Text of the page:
We keep our blogs and post simple. Just the facts. Last Saturday, I went out to eat with family at a restaurant. One day later, I developed a cold. I have been vaccinated against Covid (including boosters) and the Flu. Since I work in an ISO level 3-4 clean room. I am not able to work due to virus and bacterial contamination I could bring in. For the people who did not wear masks and spread the cold virus, it is your fault.
This got me thinking. The future of the current pandemic depends on three things. I will list them in order.
1. How Much Immunity Do We Even Have?
The U.S. has fully vaccinated 59 percent of the country and recorded enough cases to account for 14 percent of the population thus far. What percentage of Americans have immunity against the coronavirus—from vaccines or infection or both? This is the key number that will determine the strength of our immunity wall this winter. We are already seeing a surge of cases as more people move indoors. Also we are seeing a surge of cold viruses. Several countries in Western Europe, which are more highly vaccinated than the U.S., are already seeing spikes heading into winter. Cases in Germany and Austria, which has vaccinated nearly 70 percent of its population, have increased sharply, overwhelming hospitals and spurring renewed restrictions on the unvaccinated.
Conclusion #1 – Vaccine-induced immunity tends to be more consistent, but older people and immunocompromised people mount weaker responses. Get vaccinated and if vaccinated last spring get a booster shot. Wear your mask, social distance, wash your hands and avoid crowds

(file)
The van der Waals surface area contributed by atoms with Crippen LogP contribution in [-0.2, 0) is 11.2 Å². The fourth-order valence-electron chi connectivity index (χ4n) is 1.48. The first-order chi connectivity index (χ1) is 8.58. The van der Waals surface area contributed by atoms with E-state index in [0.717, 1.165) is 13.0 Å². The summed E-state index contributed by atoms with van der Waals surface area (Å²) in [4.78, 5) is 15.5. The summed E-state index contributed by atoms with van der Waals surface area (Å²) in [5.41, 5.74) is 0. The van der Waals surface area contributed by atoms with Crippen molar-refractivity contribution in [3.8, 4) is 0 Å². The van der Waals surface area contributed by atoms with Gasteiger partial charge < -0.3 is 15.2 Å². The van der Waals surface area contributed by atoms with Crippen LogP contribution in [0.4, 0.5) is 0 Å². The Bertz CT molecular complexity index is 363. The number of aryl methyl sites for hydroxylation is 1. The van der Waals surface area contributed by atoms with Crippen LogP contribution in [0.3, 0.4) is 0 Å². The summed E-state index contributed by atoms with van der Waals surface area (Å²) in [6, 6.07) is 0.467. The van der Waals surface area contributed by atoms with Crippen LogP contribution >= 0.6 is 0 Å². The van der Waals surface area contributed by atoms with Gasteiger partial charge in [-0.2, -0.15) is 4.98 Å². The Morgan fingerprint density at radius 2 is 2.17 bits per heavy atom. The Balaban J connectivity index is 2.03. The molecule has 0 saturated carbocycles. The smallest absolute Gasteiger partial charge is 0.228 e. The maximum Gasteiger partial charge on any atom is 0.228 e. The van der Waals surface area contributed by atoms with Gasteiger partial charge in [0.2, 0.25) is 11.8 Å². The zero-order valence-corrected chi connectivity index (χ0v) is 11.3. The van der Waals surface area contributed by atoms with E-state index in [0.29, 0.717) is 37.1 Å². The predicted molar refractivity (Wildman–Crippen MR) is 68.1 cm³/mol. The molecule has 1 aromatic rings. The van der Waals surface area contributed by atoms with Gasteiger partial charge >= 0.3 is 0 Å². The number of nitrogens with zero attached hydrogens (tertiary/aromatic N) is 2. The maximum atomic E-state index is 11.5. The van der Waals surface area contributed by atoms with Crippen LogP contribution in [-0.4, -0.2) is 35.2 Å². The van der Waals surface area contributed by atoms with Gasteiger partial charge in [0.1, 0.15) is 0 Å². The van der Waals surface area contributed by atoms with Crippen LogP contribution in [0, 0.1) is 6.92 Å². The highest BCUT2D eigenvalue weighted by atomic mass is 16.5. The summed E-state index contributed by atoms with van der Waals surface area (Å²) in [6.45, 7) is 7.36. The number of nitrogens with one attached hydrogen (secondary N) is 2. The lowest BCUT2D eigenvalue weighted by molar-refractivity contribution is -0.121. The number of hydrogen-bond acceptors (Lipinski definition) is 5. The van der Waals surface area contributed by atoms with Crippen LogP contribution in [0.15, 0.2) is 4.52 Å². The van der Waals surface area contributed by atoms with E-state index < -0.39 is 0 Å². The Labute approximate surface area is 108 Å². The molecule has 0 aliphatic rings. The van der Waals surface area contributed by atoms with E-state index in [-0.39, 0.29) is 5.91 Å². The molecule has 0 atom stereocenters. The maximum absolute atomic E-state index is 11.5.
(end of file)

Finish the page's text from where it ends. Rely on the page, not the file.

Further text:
2. Will New Variants Emerge?
We have seen 1 1/2 (1.5) month mutation rates with this virus. We are not even sure how many variants there are in the field as labs are over loaded and backlogged. In 2020, a more transmissible Alpha variant came along. Then an even more transmissible Delta variant emerged. In a year, the virus more than doubled its contagiousness. The evolution of this coronavirus may now be slowing, don’t bet your life on! A new variant could change the pandemic trajectory again this winter, but it’s not likely to reset the pandemic clock back to March 2020. We might end up with a variant that causes more breakthrough infections or reinfections, but our immune systems won’t be totally fooled if you are vaccinated.
Conclusion #2 – Don’t bet your life – The virus has a 60% chance of becoming more easily spreadable and more lethal this winter. If you have risk factors of Diabetes and being over weight follow the CDC rules!
3. How Will People Spread the Virus?
We do. COVID-19 spreads when we spread it, and predicting what people will do has been one of the biggest challenges of modeling the pandemic. The Delta wave in the Deep South over the summer, for example, ebbed in the late summer and early fall. What happened? People became more careful with masking and social distancing as they saw cases rising around them. More people in the South did get vaccinated, though the rates still lag behind those in the highly vaccinated Northeast. Surges can be self-limiting because people are modifying their behavior in response to recent surges. By winter’s end, the U.S. will emerge with more immunity than it has now. Two reasons either through infection or, much preferable, through vaccinating more people. The virus still has long term effects on 36% who catch it.
Conclusion #3 – Remember This: The coronavirus doesn’t hop on planes, drive across state lines, or attend holiday parties. It is spread by people. Be safe this is not over.